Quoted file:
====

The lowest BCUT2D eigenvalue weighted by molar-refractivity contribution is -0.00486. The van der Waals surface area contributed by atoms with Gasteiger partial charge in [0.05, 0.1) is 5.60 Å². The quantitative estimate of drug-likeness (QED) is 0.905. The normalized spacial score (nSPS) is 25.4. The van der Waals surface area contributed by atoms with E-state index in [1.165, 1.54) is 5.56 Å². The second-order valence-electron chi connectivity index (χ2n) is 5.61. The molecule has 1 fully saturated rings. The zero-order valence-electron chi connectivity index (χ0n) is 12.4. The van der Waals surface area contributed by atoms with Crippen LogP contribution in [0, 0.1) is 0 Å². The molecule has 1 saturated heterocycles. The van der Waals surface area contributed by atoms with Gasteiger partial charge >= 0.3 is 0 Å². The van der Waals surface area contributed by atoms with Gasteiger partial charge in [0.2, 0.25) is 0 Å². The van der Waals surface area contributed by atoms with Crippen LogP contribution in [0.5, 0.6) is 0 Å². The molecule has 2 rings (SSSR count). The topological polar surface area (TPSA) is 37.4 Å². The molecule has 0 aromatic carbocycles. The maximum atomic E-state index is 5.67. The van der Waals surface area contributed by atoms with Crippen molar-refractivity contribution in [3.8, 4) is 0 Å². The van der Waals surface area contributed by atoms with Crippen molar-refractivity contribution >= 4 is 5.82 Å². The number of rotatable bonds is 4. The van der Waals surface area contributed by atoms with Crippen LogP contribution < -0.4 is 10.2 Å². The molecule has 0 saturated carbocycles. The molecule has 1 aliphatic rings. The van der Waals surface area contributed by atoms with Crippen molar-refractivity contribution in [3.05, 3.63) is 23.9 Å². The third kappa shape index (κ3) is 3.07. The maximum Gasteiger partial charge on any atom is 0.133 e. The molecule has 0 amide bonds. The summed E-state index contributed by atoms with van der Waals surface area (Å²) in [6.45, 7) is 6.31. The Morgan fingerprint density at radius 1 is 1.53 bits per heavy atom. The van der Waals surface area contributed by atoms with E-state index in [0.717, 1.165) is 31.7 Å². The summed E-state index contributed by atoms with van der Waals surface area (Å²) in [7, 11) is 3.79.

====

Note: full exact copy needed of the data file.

The lowest BCUT2D eigenvalue weighted by molar-refractivity contribution is -0.00486. The van der Waals surface area contributed by atoms with Gasteiger partial charge in [0.05, 0.1) is 5.60 Å². The quantitative estimate of drug-likeness (QED) is 0.905. The normalized spacial score (nSPS) is 25.4. The van der Waals surface area contributed by atoms with E-state index in [1.165, 1.54) is 5.56 Å². The second-order valence-electron chi connectivity index (χ2n) is 5.61. The molecule has 1 fully saturated rings. The zero-order valence-electron chi connectivity index (χ0n) is 12.4. The van der Waals surface area contributed by atoms with Crippen LogP contribution in [0, 0.1) is 0 Å². The molecule has 1 saturated heterocycles. The van der Waals surface area contributed by atoms with Gasteiger partial charge >= 0.3 is 0 Å². The van der Waals surface area contributed by atoms with Gasteiger partial charge in [0.2, 0.25) is 0 Å². The van der Waals surface area contributed by atoms with Crippen LogP contribution in [0.5, 0.6) is 0 Å². The molecule has 2 rings (SSSR count). The topological polar surface area (TPSA) is 37.4 Å². The molecule has 0 aromatic carbocycles. The maximum atomic E-state index is 5.67. The van der Waals surface area contributed by atoms with Crippen molar-refractivity contribution in [3.8, 4) is 0 Å². The van der Waals surface area contributed by atoms with Crippen molar-refractivity contribution >= 4 is 5.82 Å². The number of rotatable bonds is 4. The van der Waals surface area contributed by atoms with Crippen LogP contribution < -0.4 is 10.2 Å². The molecule has 0 saturated carbocycles. The molecule has 1 aliphatic rings. The van der Waals surface area contributed by atoms with Crippen molar-refractivity contribution in [3.05, 3.63) is 23.9 Å². The third kappa shape index (κ3) is 3.07. The maximum Gasteiger partial charge on any atom is 0.133 e. The molecule has 0 amide bonds. The summed E-state index contributed by atoms with van der Waals surface area (Å²) in [6.45, 7) is 6.31. The Morgan fingerprint density at radius 1 is 1.53 bits per heavy atom. The van der Waals surface area contributed by atoms with E-state index in [0.717, 1.165) is 31.7 Å². The summed E-state index contributed by atoms with van der Waals surface area (Å²) in [7, 11) is 3.79.